There’s still a lot more to go in this process, but the fact that we’ve taken the first step is a relief.  Honestly, if not for these cats I could just buy a ticket and board a plane, but I’m not the kind of cruel bastard that just dumps my cats when it becomes inconvenient.

Total ‘damages’ so far: 108 SGD (shots, tablets, shampoo, taxi fare)
Total to go: Roughly 780 SGD

As for the cats themselves, they seem to be taking it pretty well.  They didn’t much like the ride to the vet, but they were quiet while there and on the way back home, even when we got caught in a deluge of rain while trying to hail a cab.  Dapper still seems a little shook up and is seeking refuge in the dirty laundry basket along with my smelly socks and used underwear.  I don’t know why but she really likes it in there.  I think the noise and all the stuff going on around her while she was in the carrier rattled her nerves.  She’s sensitive.  She grew up in an apartment on the 13th floor, so she’s used to things being quiet, peaceful and relatively unchanging.  Even now we’re on the 3rd floor so she looks out the window and watches things below her from a ‘safe’ perch.  She must have been really unhappy to actually be in the middle of everything with buses, trucks, and cars zooming by on the road and the train shooting past us overhead.  Poor thing.  I’m sure she’ll be fine in the morning!

I’ll keep a running log of updates on their status here on my blog, of course, and when it’s all done with I plan on writing up a detailed post about taking cats from Singapore to the Philippines, that way someone else can easily follow the steps without having to comb through so many different government web sites for information.  I’ll probably set that up as the first post on my Philippines blog, after I stop publishing to my Singapore blog.

Update: I rolled all of my blogs into just this one, so the last sentence above can be disregarded. For a detailed look at the export process from Singapore and the import process to the Philippines for dogs and cats, please see the following link:

Importing Your Cats To The Philippines From Singapore

The above-linked page includes detailed information and examples of the web pages and forms used in the process.

Kuala Lumpur Cats

These are just some of the cats we saw while we were in Kuala Lumpur.

 

This is Mr. Jinja.  He’s a cat at Hostel Cosmopolitan.

 

 

This is Whinny, Mr. Jinja’s friend.  She also lives in Hostel Cosmopolitan.

 

 

This cat was hanging out in an eating area in Kampung Baru, begging for scraps.  I gave it some chicken.

 

 

This girl was working at a satay stall we stopped at for a late meal.  In fact, we got there just before they were closing.  As they started packing up, cats started showing up.  I was wondering what was going on until the girl working at the stall pulled out a bag of cat food to feed them.  She seemed really excited to see the cats, and she had a good laugh when my wife ran over to watch them and had her photo taken with them.

Cats Are Good For Singapore

I’ve heard a lot of complaining about cats in Singapore, both first hand and second hand through friends. People seem to think they’re a nuisance and that they should all be gotten rid of.

Well, it’s true that cats can be noisy sometimes at night. They’re territorial and they like to fight. Sometimes they’re horny and they want to get laid. How can you fault them for that? It’s in their nature to do those things. It’s also true that they sometimes utilize cars as cat beds. I know from personal experience that it can be annoying to come out of the house in the morning and find a fresh set of cat tracks on the hood of a car. It doesn’t make me want to get rid of them. It certainly doesn’t make me want to do something cruel and insane like mass poisoning.

Instead of focusing on the things cats do that may annoy you, you should focus on what they do that’s good for Singapore!

First and foremost, cats are good pets. If you see a stray cat, instead of kicking it, take it home. It’s a bit costly up front, but once you get your cat used to being in your home, and fatten him or her up a bit, they’ll become lifelong companions. There’s nothing quite like having a warm cat on your lap while you watch a movie. There’s nothing quite like having all your cats waiting at the door for you because they recognize the way you walk and want to welcome you home. There’s nothing like waking up with a cat warming your head, or sleeping curled up next to you.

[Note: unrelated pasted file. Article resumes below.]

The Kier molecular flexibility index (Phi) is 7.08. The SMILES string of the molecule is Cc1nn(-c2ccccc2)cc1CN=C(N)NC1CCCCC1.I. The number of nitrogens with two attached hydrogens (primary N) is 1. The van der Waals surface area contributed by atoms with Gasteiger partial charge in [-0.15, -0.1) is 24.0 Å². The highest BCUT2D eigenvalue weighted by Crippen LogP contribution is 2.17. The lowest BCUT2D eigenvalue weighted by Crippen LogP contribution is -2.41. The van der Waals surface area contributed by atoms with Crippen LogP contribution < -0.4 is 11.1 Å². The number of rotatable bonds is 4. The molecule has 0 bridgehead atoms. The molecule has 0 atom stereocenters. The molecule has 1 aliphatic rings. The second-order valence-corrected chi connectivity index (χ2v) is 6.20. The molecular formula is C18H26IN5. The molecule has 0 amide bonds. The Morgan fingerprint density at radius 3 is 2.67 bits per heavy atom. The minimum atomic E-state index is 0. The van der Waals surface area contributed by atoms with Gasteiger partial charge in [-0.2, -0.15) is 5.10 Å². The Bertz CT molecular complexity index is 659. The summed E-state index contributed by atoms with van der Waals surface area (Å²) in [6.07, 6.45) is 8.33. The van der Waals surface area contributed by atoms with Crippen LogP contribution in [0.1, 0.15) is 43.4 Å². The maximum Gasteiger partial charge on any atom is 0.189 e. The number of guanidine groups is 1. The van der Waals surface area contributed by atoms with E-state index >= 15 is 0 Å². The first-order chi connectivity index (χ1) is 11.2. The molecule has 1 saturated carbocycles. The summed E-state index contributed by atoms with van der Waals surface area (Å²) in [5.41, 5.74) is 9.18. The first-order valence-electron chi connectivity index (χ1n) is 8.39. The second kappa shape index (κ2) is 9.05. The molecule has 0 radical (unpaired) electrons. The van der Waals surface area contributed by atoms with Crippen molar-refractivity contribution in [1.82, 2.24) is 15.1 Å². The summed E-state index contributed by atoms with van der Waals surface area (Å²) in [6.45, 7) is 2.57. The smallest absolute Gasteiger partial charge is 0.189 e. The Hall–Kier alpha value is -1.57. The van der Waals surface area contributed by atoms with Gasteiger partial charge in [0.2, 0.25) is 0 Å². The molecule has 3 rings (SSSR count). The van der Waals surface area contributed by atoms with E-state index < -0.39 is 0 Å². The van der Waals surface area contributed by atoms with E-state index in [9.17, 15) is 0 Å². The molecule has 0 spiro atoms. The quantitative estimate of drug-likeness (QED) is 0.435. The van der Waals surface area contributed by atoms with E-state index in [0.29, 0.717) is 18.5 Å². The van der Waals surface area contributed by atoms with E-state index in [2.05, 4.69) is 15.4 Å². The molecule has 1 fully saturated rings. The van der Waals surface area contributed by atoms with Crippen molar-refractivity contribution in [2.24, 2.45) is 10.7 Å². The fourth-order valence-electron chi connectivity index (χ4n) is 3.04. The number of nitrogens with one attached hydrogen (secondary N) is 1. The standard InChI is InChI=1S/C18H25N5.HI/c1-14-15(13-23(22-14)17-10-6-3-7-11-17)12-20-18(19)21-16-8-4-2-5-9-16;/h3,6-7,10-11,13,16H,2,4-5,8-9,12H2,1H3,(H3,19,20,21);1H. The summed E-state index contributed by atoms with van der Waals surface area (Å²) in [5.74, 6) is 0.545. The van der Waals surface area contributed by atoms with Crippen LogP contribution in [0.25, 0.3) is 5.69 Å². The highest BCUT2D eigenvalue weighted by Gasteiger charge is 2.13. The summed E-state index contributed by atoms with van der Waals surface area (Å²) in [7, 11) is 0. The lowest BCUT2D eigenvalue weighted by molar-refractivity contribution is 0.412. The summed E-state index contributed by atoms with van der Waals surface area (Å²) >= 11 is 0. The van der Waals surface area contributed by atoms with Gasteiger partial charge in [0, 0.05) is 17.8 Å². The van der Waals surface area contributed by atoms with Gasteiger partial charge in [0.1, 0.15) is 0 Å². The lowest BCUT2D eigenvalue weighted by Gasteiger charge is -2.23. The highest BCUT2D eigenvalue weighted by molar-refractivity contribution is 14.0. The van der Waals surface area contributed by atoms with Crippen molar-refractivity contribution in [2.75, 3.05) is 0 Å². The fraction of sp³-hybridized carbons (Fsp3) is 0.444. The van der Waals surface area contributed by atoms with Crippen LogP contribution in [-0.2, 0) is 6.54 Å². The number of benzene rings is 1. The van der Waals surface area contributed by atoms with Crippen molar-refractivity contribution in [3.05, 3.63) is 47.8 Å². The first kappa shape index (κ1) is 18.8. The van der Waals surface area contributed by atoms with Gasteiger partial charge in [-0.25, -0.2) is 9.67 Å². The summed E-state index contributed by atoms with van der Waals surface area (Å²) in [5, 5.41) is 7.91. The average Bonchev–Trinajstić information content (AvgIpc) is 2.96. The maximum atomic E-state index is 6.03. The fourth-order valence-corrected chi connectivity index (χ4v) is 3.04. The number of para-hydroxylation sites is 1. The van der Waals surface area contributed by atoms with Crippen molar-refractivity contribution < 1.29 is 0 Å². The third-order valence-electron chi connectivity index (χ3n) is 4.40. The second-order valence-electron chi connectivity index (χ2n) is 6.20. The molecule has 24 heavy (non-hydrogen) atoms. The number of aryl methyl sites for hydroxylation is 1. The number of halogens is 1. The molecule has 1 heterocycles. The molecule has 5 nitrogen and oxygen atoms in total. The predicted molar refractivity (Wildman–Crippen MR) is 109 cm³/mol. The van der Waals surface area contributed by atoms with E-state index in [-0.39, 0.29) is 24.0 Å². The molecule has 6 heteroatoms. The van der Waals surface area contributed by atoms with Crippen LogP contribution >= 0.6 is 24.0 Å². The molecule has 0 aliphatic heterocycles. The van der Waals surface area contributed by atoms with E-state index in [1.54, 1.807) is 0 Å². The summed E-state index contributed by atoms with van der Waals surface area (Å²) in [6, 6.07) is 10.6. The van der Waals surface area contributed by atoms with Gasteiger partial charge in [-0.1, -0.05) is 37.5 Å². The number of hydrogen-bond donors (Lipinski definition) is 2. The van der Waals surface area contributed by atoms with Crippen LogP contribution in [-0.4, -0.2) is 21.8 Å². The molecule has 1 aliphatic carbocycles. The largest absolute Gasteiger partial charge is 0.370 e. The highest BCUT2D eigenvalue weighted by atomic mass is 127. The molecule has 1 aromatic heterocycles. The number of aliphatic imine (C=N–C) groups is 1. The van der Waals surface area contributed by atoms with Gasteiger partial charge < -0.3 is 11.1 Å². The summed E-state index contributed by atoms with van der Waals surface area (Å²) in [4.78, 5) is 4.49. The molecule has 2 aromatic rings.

Every cat has its own unique personality. I never knew that before I had cats of my own.

Tangible Benefits From Cats in Singapore

Besides being great, or at least interesting, companions there are other reasons to respect cats. If you’re thinking that indoor cats are fine, but it’s the outdoor ones that are a nuisance, ask yourself this: Would you rather see stray cats or see a massive increase in huge rats in your neighborhood? Which do you think carries more disease? Heck, which carries more of the ‘gross’ factor?

Cats are natural mousers. Having cats around keeps down the rodent population. If it weren’t for cats, the rodents might overrun the neighborhoods and that would be bad, because I’ve seen rats in Singapore that were as big as a six month old cat. Also keep in mind that rats aren’t as tame as cats. The chances of your child being bitten by a cat on the playground are slim. The cat would generally run away from a human being. A rat on the other hand might be more prone to attack.

To illustrate I have some photos of a cat doing his work. I was lucky enough to see this guy cleaning up the 24 hour hawker in Pasir Ris the other night. This is in the bushes just in front of the air conditioned area of the hawker center, near where people typically park motorbikes and bicycles at night.

 

 

As you can see, cats do a good job of keeping things tidy.

A Better Option

If, however, you simply cannot stand having a lot of cats around, or think there are too many, there’s another option. Volunteer your time and money to safely and humanely treat the problem. Work with the SPCA or the Cat Welfare Society. Or, do something above and beyond. Every month, catch a cat (lure with food into a carrier) and take the cat to a vet to have it neutered or spayed. Then, care for it indoors for a week and put it back out. That will effectively reduce the cat population by potential dozens for every ‘fixed’ cat.

Summary

[Update: Just to make it clear, the pictures below are not of the same cats. The ‘bad’ pictures were taken from online news articles in Singapore. Images of similar looking cats were used to emphasize the fact that cats are cute, and shouldn’t be hurt. Thanks!]

Do Not beat up, maim, harrass, torture, or kill cats. That goes for dogs too, though it’s not so much of a problem here. Besides the fact that it’s just sick and wrong, there are stiff penalties in Singapore for that. Are cats really so horrible that you want to risk a 10,000 SGD fine and/or up to 1 year in prison? Use your head! Think of alternatives!

This:

(Source – Edit: 2016, source no longer exists)

 

 

Or this (my cute kitties):

 

 

Which Do You Want To Have On Your Conscience?